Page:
The Norwegian CCS efforts continue

In the Norwegian state budget released October 7, the Government proposes to allocate a total of NOK 628 million for the carbon capture and storage activities.

​Technology Centre Mongstad

Styrk Fjørtoft

​Google translated press release from the Ministry of Petroleum and Energy:

The government has already spent large amounts of money on research and development, demonstration and planning of the full-scale project. The proposed state budget for 2020 includes the continuation of the work on a full-scale project for CO2 capture and storage, funds for the operation of the Technology Center at Mongstad (TCM) and for the research program CLIMIT.

- Capturing and storing CO2 will be one of many necessary measures if we are to reach the temperature targets in the Paris Agreement. The Norwegian Government will contribute to the development of technology for the capture, transport and storage of CO2 and has spent large amounts on the development and planning of the full-scale projects. We propose this effort to continue in 2020, says Minister of Petroleum and Energy Kjell-Børge Freiberg.

Work on a full-scale project for CO2 capture and storage is continuing. The government proposes to allocate NOK 215 million to the industry players' work on the project in 2020. This paves the way for maintaining progress.

The Government will consider whether the project should be realized once the Front End Engineering (FEED), planning and external quality assurance has been completed. When making an investment decision, the government will evaluate the results and information that comes from the FEED and planning phase, the potential for profit realization and the economic room for maneuver.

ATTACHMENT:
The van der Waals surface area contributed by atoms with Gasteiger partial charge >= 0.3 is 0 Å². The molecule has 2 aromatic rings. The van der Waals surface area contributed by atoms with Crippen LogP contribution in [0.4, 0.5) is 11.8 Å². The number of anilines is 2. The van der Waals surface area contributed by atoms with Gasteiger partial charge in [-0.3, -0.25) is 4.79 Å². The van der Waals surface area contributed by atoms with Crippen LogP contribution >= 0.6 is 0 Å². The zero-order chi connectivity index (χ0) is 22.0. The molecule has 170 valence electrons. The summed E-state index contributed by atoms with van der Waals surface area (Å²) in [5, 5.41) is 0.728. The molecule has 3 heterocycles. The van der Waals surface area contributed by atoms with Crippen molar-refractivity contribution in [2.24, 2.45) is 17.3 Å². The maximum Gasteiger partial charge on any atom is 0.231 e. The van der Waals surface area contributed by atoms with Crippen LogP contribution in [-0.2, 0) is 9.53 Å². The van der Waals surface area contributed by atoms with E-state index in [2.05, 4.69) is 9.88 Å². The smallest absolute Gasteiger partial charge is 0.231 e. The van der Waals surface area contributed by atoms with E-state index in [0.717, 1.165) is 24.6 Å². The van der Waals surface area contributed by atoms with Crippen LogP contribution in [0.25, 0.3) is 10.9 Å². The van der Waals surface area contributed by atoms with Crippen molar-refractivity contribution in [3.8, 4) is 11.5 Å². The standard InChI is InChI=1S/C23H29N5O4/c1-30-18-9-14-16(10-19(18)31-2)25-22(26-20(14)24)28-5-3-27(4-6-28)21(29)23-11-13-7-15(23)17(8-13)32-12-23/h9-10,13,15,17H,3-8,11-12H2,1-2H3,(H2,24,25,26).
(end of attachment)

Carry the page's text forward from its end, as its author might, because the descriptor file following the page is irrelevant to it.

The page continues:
The matter will be presented to the Parliament. The government has said that an investment decision can be made in 2020/2021. Both the government and the industry are concerned that we spend sufficient time on the planning of the project. This is also a clear advice from the external quality assurance advisors.

- The government has an ambition to realize a cost-effective solution for full-scale CO2 management in Norway, granted this provides technology development in an international perspective. The state budget proposal facilitates the necessary progress towards investment decisions, says Freiberg.

The state will decide on the continuation of TCM when a draft new agreement is in place, at the latest in connection with the revised budget for 2020. The state wants increased participation and financing from the industry. Negotiations are underway between Gassnova and the industrial owners of TCM for a new agreement for the further operation of TCM after the current agreement expires in August 2020.

The Government continues to support research, development and demonstration of CO2 management technologies through the CLIMIT program, and the CCS Research Center at Sintef in Trondheim.